More than 680 financial institutions with more than $130tn in assets have sought disclosure of environmental data from nearly 10,400 companies.
The request routed through CDP to the boards of nearly 10,400 companies worldwide – worth $105tn in market cap – will seek disclosure of data on their environmental impact this year.
The more than 680 financial institutions also include Allianz, Amundi, AXA, BNP Paribas, CalPERS, Capital Group, State Street and Vanguard.
The letters request the companies that they disclose their data on all or some of the following environmental issues: Climate change, deforestation and water security. Companies are being asked to disclose this information through CDP – the non-profit that runs the world’s environmental disclosure system for companies, cities, states and regions.
While more companies are being requested and reporting every year, many still do not disclose enough data on their environmental impact. Nearly 4,000 companies – including Berkshire Hathaway, Chevron, Exxon Mobil and Glencore – failed to respond to the request for disclosure from financial institutions in 2021.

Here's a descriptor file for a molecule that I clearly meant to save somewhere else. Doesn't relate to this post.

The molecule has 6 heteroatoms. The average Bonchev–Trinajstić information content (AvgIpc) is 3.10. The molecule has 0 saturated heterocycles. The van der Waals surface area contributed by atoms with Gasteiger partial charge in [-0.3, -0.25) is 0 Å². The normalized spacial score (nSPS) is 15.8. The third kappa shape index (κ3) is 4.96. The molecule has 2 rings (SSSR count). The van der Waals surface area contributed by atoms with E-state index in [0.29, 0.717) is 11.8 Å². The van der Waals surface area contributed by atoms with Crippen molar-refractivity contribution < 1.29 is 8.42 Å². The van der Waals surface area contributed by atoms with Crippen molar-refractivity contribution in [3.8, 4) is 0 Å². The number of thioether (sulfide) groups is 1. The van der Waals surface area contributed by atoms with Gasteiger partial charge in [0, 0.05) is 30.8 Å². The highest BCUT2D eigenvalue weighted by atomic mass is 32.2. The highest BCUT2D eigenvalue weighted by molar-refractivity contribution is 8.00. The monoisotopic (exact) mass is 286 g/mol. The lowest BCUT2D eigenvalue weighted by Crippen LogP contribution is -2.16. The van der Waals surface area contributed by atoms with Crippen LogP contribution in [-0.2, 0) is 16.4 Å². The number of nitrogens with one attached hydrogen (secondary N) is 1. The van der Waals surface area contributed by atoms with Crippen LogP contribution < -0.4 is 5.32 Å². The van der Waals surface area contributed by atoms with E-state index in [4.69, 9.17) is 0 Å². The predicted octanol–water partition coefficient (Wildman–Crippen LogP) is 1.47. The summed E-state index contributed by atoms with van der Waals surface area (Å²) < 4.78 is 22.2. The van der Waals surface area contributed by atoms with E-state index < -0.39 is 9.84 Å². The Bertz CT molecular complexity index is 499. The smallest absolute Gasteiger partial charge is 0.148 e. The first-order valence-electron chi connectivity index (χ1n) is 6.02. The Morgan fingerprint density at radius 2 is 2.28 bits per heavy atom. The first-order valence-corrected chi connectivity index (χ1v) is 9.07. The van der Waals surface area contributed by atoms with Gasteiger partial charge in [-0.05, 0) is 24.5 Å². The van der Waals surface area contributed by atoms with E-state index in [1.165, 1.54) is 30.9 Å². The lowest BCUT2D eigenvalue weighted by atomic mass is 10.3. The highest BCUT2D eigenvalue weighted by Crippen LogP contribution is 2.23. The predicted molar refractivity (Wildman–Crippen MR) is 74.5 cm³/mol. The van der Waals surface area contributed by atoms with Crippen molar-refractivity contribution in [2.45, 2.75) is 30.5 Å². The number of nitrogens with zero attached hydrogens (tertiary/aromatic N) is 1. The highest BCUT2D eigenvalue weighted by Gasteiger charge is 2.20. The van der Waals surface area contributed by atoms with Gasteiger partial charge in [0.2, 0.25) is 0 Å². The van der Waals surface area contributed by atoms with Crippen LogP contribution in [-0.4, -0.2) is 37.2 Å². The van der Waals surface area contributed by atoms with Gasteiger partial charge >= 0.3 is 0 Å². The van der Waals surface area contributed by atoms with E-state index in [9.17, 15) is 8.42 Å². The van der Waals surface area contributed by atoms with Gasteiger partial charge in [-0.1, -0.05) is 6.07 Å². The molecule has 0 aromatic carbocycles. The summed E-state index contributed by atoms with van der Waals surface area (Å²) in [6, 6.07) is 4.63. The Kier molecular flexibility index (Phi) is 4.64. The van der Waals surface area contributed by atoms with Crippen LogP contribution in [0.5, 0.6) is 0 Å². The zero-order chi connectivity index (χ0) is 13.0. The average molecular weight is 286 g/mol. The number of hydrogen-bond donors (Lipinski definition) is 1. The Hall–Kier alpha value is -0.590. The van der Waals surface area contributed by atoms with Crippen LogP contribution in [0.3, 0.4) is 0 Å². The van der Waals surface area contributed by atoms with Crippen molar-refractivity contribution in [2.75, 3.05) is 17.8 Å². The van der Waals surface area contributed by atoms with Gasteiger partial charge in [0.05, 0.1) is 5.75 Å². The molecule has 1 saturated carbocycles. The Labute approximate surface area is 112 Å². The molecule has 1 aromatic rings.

Non-disclosure will no longer be an option for many of these companies, with a series of mandatory environmental disclosure requirements coming in this year, including in the EU, Japan, New Zealand and India, as well as TCFD regulation being introduced in the UK from 6 April 2022.
Non-disclosing companies will also face increasing pressure from financial institutions. Companies that repeatedly ignore this disclosure request may be targeted as part of CDP’s non-disclosure campaign, in which investors directly engage with specific companies they invest in to push for greater transparency on environmental issues.
CDP CEO Paul Simpson said, “While many companies are disclosing, setting targets and taking action across their own business operations and value chains, there is a surprisingly large part of the market still to take the vital first step of disclosure.”
CDP’s questionnaires are sector-specific and aligned with the recommendations of the TCFD, which have formed the basis of most incoming climate and environmental disclosure regulation, as well as the global disclosure standards currently being developed by the International Sustainability Standards Board and EFRAG. M